a region where communication occurs between two neurons, or between a neuron and a target cell
synaptic cleft
a small gap at the synapse that separates the two cells
chemicals that allow the first cell at a synapse to communicate with the second cell
synaptic vesicles
hundreds of membrane-enclosed sacs that are suspended in the cytosol within each synaptic end bulb
acetylcholine (ACh)
the neurotransmitter stored in synaptic vesicles that is released at the neuromuscular junction
motor end plate
the region of the muscle fiber sarcolemma opposite the synaptic end bulbs
creatine phosphate
an energy-rich molecule found only in muscle fibers that is synthesized when there is excess ATP
anaerobic cellular respiration
a series of ATP-producing reactions that do not require oxygen
aerobic cellular respiration
a series of oxygen-requiring reactions that produce ATP in mitochondria
muscle fatigue
the inability of a muscle to maintain force of contraction after prolonged activity
oxygen debt (recovery oxygen uptake)
refers to the added oxygen, over and above the resting oxygen consumption, that is taken into the body after exercise
motor unit
a somatic motor neuron plus all the skeletal muscle fibers it stimulates
a visual record of a muscle contraction
latent period
the brief delay that occurs between application of the stimulus and the beginning of contraction; the muscle action potential sweeps over the sarcolemma and calcium ions are released from the sarcoplasmic reticulum
contraction period
during this time, calcium ions bind to troponin, myosin-binding sites on actin are exposed, and crossbridges form
relaxation period
during this time, calcium ions are actively transported back into the sarcoplasmic reticulum, myosin-binding sites are covered by tropomyosin, myosin heads detach from actin, and tension in the muscle fiber decreases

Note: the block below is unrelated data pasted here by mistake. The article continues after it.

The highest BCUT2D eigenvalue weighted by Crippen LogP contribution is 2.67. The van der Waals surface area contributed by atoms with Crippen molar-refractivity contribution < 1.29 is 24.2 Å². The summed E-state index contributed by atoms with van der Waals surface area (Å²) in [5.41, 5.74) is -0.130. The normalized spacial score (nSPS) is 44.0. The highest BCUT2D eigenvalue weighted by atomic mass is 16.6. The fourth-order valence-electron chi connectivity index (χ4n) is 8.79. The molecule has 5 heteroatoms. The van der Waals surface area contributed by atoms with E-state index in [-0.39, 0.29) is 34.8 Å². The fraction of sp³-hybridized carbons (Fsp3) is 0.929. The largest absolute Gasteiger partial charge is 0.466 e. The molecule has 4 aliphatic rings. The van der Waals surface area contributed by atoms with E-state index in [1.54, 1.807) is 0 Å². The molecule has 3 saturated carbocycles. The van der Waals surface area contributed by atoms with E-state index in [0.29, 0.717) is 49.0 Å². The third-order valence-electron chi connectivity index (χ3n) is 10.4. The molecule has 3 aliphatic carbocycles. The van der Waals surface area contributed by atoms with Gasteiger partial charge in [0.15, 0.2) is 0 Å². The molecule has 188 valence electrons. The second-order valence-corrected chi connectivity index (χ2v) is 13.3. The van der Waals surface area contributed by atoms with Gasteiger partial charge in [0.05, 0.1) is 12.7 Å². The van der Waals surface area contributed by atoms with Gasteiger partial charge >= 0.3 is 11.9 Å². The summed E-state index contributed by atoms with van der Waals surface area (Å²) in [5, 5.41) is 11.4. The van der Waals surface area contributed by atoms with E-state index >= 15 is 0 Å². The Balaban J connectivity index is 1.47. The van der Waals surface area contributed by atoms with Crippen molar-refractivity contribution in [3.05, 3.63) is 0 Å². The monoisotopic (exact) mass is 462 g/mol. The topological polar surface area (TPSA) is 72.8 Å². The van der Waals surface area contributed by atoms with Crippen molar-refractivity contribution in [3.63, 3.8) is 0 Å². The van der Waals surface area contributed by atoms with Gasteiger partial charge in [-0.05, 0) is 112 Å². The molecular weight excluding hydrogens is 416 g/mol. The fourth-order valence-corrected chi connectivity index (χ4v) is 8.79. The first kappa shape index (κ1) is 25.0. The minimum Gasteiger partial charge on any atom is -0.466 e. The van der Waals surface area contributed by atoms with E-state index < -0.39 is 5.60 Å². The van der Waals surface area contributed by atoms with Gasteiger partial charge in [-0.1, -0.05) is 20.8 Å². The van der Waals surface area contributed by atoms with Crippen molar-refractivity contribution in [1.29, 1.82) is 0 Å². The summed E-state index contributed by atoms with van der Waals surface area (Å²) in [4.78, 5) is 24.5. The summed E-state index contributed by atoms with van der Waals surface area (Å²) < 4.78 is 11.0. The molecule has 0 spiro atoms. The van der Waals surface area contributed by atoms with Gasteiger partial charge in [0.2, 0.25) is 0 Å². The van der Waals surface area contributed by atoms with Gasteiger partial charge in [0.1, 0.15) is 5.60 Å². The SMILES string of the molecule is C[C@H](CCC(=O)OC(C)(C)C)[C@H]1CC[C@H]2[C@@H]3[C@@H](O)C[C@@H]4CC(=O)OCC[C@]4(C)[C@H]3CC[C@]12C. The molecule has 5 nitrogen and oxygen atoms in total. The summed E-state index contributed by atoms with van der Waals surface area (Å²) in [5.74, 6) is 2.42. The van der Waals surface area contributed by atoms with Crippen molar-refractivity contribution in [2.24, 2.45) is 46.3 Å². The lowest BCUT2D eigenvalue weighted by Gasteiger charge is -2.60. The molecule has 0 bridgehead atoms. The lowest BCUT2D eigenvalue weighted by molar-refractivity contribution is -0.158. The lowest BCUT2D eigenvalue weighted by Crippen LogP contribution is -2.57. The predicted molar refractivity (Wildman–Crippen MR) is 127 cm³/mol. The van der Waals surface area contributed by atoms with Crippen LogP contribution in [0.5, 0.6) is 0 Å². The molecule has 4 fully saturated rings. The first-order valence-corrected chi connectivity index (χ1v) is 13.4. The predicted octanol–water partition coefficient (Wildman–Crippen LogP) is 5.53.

refractory period
the time when a muscle fiber receives enough stimulation to contract that it temporarily loses its excitability and cannot respond for a time
muscle tone
a small amount of tautness or tension in the muscle due to weak, involuntary contractions of its motor units
isotonic contraction
the tension (force of contraction) developed by the muscle remains almost constant while the muscle changes its length; used for body movements and for moving objects
isometric contraction
occurs when the tension generated is not enough to exceed the resistance of the object to be moved, and the muscle does not change its length; holding a book steady using an outstretched arm
slow oxidative (SO) fibers
muscle fibers that are the smallest in diameter, the least powerful, appearing dark red due to large amounts of myoglobin and many blood capillaries; fatigue-resistant fibers that are adapted for maintaining posture and for aerobic, endurance-type activities like running a marathon
fast oxidative-glycolytic (FOG) fibers
muscle fibers that are intermediate in diameter, appearing dark red due to large amounts of myoglobin and many blood capillaries; used in walking and sprinting
fast glycolytic (FG) fibers
muscle fibers that are the largest in diameter and contain the most myofibrils; able to generate the most powerful contractions; low myoglobin content and few blood capillaries; adapted for intense anaerobic movements of short duration such as weight lifting
cardiac muscle fibers
the contractile cells of the heart
smooth muscle tone
a state of continued partial contraction that can sustain long-term tone in the GI tract and in the walls of blood vessels to maintain blood pressure